Showing posts from March, 2024

Weekend Photos: Tarangire National Park, Tanzania

Continuing the saga of my mind-blowing trip to Africa. Given the hundreds of photos I took in Tarangire, and how amazing the animals there were, this might get long, even though we only spent about 30 hours in the park. At this point I'm totally fishing for sympathy for having to choose a couple dozen photos out of maybe 400 (after editing) from the park! We left Arusha first thing in the morning, piling happily into the Toyota Landcruiser (special safari version, and the successor to the traditional Land Rover) with all our luggage. Naturally, on the drive to the park (3 hours?) we got very excited about pretty much everything we saw. Our driver, Said, pointed out some herds of wildebeest and zebra, noting that at their foaling season they tend to migrate out of the park onto the Masai lands, where the Masai herders keep the predators away. He was correct when he told us we wouldn't see any in Tarangire NP (but we saw plenty more later on the Serengeti). Petey Possom, and our

Book discussion: Whipping Girl, by Julia Serano

Continuing my project of improving my understanding of what it means to be transgender, I finally tackled Julia Serano's foundational text on transgender politics, sexism, and the intersections between all sorts of gender-related biases. The book was first published in 2007, which makes it dated in some areas, and was updated for the 2014 re-release, which is already 10 years out of date. An afterword written in 2023 helps to keep it up to date and puts things in perspective, as we enter a new period of virulent anti-trans hysteria (made concrete by a lot of laws being floated, too many of which are passing).   Title: Whipping Girl: A Transsexual Woman on Sexism and the Scapegoating of Femininity Author: Julia Serano  Publication Information: Originally published 2007, Seal Press (390 Pages). I read the 2016 Kindle edition, with an afterword from 2023.  Source: Library Publisher's Blurb:   In Whipping Girl, biologist and trans activist Julia Serano shares her experiences and

Mystery Monday: Ada Bell’s The Scry’s the Limit

Having beta-read a later book in this series and enjoyed it very much, I was delighted to get a review copy of The Scry's the Limit and learn more of Aly's story.   Title: The Scry's the Limit. Shady Grove mysteries #2. Author: Ada Bell Publication info: Empress Books, 2021. Read on Apple Books, 133 pages. Source: Review copy gifted by author Publisher's Blurb: Now that she’s accepted her psychic gifts, Aly’s determined to solve the mystery of what happened to her sister-in-law.  Unfortunately, between work, starting classes, and her brother’s unwillingness to seek answers, Aly’s having more trouble getting answers than she expected. Just when she thinks Kevin may be warming up to the idea of helping her, they find Aly’s academic advisor and favorite professor dead. Professor Zimm was one of the school’s most beloved teachers. Who would want to kill her? The professor who could make tenure in her absence? The privileged student who hates having to retake the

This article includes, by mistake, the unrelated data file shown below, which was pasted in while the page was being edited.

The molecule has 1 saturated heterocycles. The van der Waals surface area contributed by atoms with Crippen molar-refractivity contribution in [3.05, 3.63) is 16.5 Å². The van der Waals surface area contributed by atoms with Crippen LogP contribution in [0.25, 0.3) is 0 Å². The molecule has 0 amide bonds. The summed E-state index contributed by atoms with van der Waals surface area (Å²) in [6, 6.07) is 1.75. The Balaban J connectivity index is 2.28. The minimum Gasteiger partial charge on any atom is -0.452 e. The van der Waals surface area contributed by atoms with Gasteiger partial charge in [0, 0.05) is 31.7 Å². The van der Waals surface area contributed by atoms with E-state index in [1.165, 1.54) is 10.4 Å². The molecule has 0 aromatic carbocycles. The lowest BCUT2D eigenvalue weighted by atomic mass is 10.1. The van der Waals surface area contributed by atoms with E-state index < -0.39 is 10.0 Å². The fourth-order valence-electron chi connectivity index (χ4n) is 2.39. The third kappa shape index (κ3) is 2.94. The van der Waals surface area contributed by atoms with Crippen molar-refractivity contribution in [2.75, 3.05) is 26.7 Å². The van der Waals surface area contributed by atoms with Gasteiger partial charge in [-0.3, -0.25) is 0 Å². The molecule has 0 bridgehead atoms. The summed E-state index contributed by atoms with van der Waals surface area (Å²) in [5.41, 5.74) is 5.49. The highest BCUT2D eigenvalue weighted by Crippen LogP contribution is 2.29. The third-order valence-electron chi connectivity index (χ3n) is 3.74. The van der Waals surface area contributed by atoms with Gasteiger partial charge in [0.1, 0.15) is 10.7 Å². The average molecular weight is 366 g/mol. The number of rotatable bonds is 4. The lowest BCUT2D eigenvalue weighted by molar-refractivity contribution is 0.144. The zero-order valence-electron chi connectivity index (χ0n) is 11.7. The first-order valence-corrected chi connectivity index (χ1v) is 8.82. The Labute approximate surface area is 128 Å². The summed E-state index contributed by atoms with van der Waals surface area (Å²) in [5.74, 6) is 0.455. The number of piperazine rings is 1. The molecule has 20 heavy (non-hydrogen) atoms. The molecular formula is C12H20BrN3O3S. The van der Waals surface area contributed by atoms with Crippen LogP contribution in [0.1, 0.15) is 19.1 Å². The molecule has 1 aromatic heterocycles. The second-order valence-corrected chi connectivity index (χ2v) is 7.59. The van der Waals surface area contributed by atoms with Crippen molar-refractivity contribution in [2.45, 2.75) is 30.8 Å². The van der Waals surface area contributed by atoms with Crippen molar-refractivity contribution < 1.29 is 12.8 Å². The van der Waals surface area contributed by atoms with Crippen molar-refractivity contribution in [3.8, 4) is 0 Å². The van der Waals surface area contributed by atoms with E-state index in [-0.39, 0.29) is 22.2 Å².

Weekend Photos: Arusha, Tanzania

Since I'm still struggling to even get a good start on my photo edits from the recent Africa trip (hey, I took over 5000 shots. That's a lot of editing, even when I delete all the photos of the spot where an animal was a moment before, accidental videos of my feet, and blurry images shot in too-great excitement). The majority of this trip was organized through Popote Africa Adventures , who did an excellent job at a very reasonable price, and are completely locally owned (based in Moshi, the standard jumping-off point for climbs of Kilimanjaro). To get us started, here are a few shots from our arrival and brief tour of Arusha, our jumping-off point for our Tanzanian Safari and, later, climb of Mt. Meru. My companions on this trip were my brother-in-law, our nephew and his partner, and in this first part of the trip, a backpacking friend of mine. Packed and ready. Carry-on daypack includes such essentials as my camera and hiking boots. Strapped outside my checked bag is a waterp

Writer's Wednesday

Possibly the fact that my Wednesday post is only being written and posted after Wednesday is well along tells you everything you need to know about the state of the writer just now! I have been home from my travels for just over a week, and am *finally* getting things sorted out enough to start turning my brain to writing, though not with the focus I'd like. I chose not to do any writing work while on my Africa trip, beyond keeping my journal. Only at the very end did I succumb to the itch to write and began drafting a bit of flash fiction (not finished, which also says a lot about my state of mind--how hard is it to at least draft a story of under 1000 words?). And on the trip home (during a16 1/2-hour leg of the roughly 41 hours door to door) I finally opened the emails from my beta readers and began thinking about what they said. Flying over places we never expected to go. It was no part of our intention to have *quite* such a long trip home, but the strikes at Lufthansa sent us